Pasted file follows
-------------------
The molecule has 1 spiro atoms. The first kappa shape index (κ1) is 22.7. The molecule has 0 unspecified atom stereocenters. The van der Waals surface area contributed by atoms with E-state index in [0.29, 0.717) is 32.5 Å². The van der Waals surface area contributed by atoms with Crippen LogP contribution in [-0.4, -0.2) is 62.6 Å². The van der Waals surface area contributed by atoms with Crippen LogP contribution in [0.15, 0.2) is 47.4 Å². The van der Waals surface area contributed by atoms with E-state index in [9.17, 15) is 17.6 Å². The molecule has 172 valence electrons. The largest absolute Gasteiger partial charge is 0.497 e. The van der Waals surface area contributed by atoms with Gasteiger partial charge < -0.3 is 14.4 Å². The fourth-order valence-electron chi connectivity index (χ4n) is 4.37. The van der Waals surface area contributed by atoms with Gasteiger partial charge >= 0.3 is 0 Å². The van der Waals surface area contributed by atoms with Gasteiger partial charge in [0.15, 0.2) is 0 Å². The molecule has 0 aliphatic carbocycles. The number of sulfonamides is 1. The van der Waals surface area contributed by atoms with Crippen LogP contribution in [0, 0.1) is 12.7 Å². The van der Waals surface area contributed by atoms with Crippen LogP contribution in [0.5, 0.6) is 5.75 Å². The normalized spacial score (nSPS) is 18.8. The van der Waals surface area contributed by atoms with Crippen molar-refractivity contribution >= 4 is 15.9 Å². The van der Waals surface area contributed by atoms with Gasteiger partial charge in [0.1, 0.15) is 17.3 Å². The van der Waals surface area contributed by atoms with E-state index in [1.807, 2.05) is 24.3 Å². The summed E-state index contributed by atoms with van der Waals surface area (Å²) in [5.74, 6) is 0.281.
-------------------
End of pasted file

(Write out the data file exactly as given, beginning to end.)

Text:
The molecule has 1 spiro atoms. The first kappa shape index (κ1) is 22.7. The molecule has 0 unspecified atom stereocenters. The van der Waals surface area contributed by atoms with E-state index in [0.29, 0.717) is 32.5 Å². The van der Waals surface area contributed by atoms with Crippen LogP contribution in [-0.4, -0.2) is 62.6 Å². The van der Waals surface area contributed by atoms with Crippen LogP contribution in [0.15, 0.2) is 47.4 Å². The van der Waals surface area contributed by atoms with E-state index in [9.17, 15) is 17.6 Å². The molecule has 172 valence electrons. The largest absolute Gasteiger partial charge is 0.497 e. The van der Waals surface area contributed by atoms with Gasteiger partial charge < -0.3 is 14.4 Å². The fourth-order valence-electron chi connectivity index (χ4n) is 4.37. The van der Waals surface area contributed by atoms with Gasteiger partial charge >= 0.3 is 0 Å². The van der Waals surface area contributed by atoms with Gasteiger partial charge in [0.15, 0.2) is 0 Å². The molecule has 0 aliphatic carbocycles. The number of sulfonamides is 1. The van der Waals surface area contributed by atoms with Crippen LogP contribution in [0, 0.1) is 12.7 Å². The van der Waals surface area contributed by atoms with Crippen LogP contribution in [0.5, 0.6) is 5.75 Å². The normalized spacial score (nSPS) is 18.8. The van der Waals surface area contributed by atoms with Crippen molar-refractivity contribution >= 4 is 15.9 Å². The van der Waals surface area contributed by atoms with Gasteiger partial charge in [0.1, 0.15) is 17.3 Å². The van der Waals surface area contributed by atoms with E-state index in [1.807, 2.05) is 24.3 Å². The summed E-state index contributed by atoms with van der Waals surface area (Å²) in [5.74, 6) is 0.281.